KOTSENBURG: I got a lot of them. It's been pretty funny to see.

NICHOLS: You dig that?

KOTSENBURG: I'm down. I'm fully down. I do know the movie and I think it's pretty funny that people are comparing. "Fast Times at Sochi," you know?

NICHOLS: Why is it important for you to march to your own beat?

KOTSENBURG: It's just -- I mean, it's how I was raised. You know. Like I was never on a team really or had the coaches growing up. It's just me and my brother and my friends snowboarding and we just did whatever we wanted to. And that's how we learned, like all the tricks that we do now. I mean, that's just where I came from, just marching to my own tune.

NICHOLS: And you approached your event in a uniquely you way. You were saying, hey, maybe I'll just try this trick I've never tried before ever.

This is the Olympics. Were you worried that you weren't going to be able to land it? Did you think about that?

KOTSENBURG: I -- honestly I didn't think about landing it or even throwing it really.

NICHOLS: Most people plan what they're going to do in the Olympics.

KOTSENBURG: Yes. That's the beauty of snowboarding. You don't really have to have a set-out run, you know, you can really just go and be creative with your whole run and you can still take home a gold medal.

NICHOLS: All right. You want to show off the medal?

KOTSENBURG: Yes. I would love to. (LAUGHTER)

NICHOLS: How does it taste?

KOTSENBURG: It doesn't taste that good actually. News flash.


NICHOLS: Guys, Sage's family is not here with him because he says that he makes his mom too nervous, and then his mom in turn makes him too nervous and he just prefers to be mellow. But they're going to have a pretty big party when he gets back. I think so.

What do you think, Chris and Kate? Do you want to be part of that party?


BOLDUAN: That's the only thing I don't believe. I don't believe that guy can get nervous. He is so mellow. There's no way.

CUOMO: It's got to come from confidence, though. I mean, you know, I think that's one of his --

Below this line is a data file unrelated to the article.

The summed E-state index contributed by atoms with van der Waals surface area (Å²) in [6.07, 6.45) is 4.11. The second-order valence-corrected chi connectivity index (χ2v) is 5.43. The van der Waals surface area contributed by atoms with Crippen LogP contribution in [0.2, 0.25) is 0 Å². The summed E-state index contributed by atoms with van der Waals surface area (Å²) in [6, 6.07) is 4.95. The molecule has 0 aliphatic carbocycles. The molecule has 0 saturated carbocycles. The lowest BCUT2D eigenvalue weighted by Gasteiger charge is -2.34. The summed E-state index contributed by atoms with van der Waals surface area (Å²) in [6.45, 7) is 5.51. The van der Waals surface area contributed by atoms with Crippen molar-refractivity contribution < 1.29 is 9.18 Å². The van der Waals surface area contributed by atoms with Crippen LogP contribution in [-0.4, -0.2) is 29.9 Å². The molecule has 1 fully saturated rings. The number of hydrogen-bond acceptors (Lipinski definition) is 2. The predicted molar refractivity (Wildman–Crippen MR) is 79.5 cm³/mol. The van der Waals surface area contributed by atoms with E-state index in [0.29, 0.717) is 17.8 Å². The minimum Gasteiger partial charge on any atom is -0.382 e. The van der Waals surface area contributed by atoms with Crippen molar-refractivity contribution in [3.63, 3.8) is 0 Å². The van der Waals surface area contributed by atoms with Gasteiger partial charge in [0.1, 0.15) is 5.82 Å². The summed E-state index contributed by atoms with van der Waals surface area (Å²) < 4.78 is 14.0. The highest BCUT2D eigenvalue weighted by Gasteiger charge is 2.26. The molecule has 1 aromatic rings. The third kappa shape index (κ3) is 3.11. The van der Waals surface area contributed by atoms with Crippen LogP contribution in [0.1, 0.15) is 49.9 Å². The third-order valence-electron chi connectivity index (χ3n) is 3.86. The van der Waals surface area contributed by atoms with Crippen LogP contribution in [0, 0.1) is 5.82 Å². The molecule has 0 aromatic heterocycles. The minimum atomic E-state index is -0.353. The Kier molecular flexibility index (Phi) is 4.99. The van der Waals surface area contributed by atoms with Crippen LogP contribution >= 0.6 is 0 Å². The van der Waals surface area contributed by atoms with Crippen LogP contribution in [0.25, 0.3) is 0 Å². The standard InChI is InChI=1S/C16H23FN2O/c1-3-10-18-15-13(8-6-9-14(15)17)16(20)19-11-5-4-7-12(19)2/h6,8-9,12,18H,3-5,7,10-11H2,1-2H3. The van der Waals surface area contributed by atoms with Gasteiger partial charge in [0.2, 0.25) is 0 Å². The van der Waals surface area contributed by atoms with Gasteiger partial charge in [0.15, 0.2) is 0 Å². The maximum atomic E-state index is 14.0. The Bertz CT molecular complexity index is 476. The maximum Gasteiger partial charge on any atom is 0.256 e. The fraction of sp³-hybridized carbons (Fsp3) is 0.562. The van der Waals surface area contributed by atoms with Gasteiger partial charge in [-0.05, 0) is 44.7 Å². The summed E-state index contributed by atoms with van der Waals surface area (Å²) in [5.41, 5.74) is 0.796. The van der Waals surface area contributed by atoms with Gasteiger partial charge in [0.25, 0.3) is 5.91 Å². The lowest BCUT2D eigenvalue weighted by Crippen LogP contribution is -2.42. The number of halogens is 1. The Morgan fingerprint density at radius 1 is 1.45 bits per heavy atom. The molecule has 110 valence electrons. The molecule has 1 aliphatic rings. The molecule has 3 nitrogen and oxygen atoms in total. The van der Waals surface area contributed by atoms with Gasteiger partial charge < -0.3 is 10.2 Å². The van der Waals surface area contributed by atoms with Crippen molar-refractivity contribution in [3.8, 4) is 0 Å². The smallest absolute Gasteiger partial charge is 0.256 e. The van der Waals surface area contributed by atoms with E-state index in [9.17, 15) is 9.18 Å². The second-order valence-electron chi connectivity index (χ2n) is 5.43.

NICHOLS: Isn't that amazing, right?

CUOMO: Yes. You try a trick, you know, knowing that you're in a medal contention.

BOLDUAN: Right. Exactly.

CUOMO: In an Olympic event, you're a confident performer.

BOLDUAN: That's amazing.

CUOMO: You're eating onion rings, you're a confident performer so.


NICHOLS: And don't let his demeanor fool you, he is obviously highly skilled. He's spinning in the air four times, he's jumping off the heights of things you and I would never do, but he's got a laid-back attitude about that and you got to love it, right?

BOLDUAN: You absolutely got to love it. And -- I mean, definitely one thing is true here, he does march to his own beat. And I love that about him.

CUOMO: I love the way you got it out of him. That was like the definition of the "UNGUARDED" interview there, Rachel. Really, really perfect stuff. What an impressive guy.

BOLDUAN: Thanks, Rachel. That was awesome. Congratulations to him.

CUOMO: Making Spicoli proud.


BOLDUAN: That was so good.

CUOMO: That was spicy, that interview.

BOLDUAN: Spicy, that was a spicy interview.

Coming up next on NEW DAY, a major -- a big mystery surrounding "Flappy Bird," folks. It's one of the most popular apps around, so why did the developer suddenly pull the game?

PEREIRA: And moments after this couple told the reporter that the cold is good for a brisk run, a harsh fumbling dose of reality hits. Wait, it's our must-see moment and it's ahead.


CUOMO: It's "Money Time." Business correspondent, Alison Kosik, is in our money center. How is the casino called Wall Street looking this week?


ALISON KOSIK, CNN BUSINESS CORRESPONDENT: Take seatbelt fasten this week, Chris. Wall Street's bumpy ride is going to continue. U.S. markets look like they're going to start the week lower after Friday's gains. Overseas markets, though, posted nice gains today. Investors are going to be waiting to hear from the new Federal Reserve chair, Janet Yellen. She's testifying on Capitol Hill on Tuesday and Thursday.

Yahoo! is teaming up with Yelp. The "Wall Street Journal" reports said Yahoo! is going to be including Yelp's listings and reviews local business into result of its search engine. Yahoo! is trying to attract Google and Microsoft users with something different. It looks like the new feature is going to be made available in the coming weeks.